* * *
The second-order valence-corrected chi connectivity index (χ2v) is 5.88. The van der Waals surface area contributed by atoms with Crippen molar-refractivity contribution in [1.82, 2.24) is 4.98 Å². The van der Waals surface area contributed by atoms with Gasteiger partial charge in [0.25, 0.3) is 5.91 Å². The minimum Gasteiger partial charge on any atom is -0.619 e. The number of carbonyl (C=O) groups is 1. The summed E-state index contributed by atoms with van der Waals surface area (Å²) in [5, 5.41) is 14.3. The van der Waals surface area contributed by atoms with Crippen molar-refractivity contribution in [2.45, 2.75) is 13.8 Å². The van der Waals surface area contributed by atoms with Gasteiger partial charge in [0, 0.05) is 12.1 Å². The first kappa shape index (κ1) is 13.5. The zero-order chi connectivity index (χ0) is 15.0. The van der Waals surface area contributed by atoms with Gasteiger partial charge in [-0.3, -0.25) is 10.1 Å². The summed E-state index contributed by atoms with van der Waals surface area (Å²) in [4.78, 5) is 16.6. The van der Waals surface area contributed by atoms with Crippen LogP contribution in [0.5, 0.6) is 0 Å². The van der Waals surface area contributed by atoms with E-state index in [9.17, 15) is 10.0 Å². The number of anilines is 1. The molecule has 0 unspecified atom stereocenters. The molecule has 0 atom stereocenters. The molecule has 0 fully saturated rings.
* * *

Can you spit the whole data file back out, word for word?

The second-order valence-corrected chi connectivity index (χ2v) is 5.88. The van der Waals surface area contributed by atoms with Crippen molar-refractivity contribution in [1.82, 2.24) is 4.98 Å². The van der Waals surface area contributed by atoms with Gasteiger partial charge in [0.25, 0.3) is 5.91 Å². The minimum Gasteiger partial charge on any atom is -0.619 e. The number of carbonyl (C=O) groups is 1. The summed E-state index contributed by atoms with van der Waals surface area (Å²) in [5, 5.41) is 14.3. The van der Waals surface area contributed by atoms with Crippen molar-refractivity contribution in [2.45, 2.75) is 13.8 Å². The van der Waals surface area contributed by atoms with Gasteiger partial charge in [0, 0.05) is 12.1 Å². The first kappa shape index (κ1) is 13.5. The zero-order chi connectivity index (χ0) is 15.0. The van der Waals surface area contributed by atoms with Gasteiger partial charge in [-0.3, -0.25) is 10.1 Å². The summed E-state index contributed by atoms with van der Waals surface area (Å²) in [4.78, 5) is 16.6. The van der Waals surface area contributed by atoms with Crippen LogP contribution in [0.5, 0.6) is 0 Å². The van der Waals surface area contributed by atoms with E-state index in [9.17, 15) is 10.0 Å². The number of anilines is 1. The molecule has 0 unspecified atom stereocenters. The molecule has 0 atom stereocenters. The molecule has 0 fully saturated rings.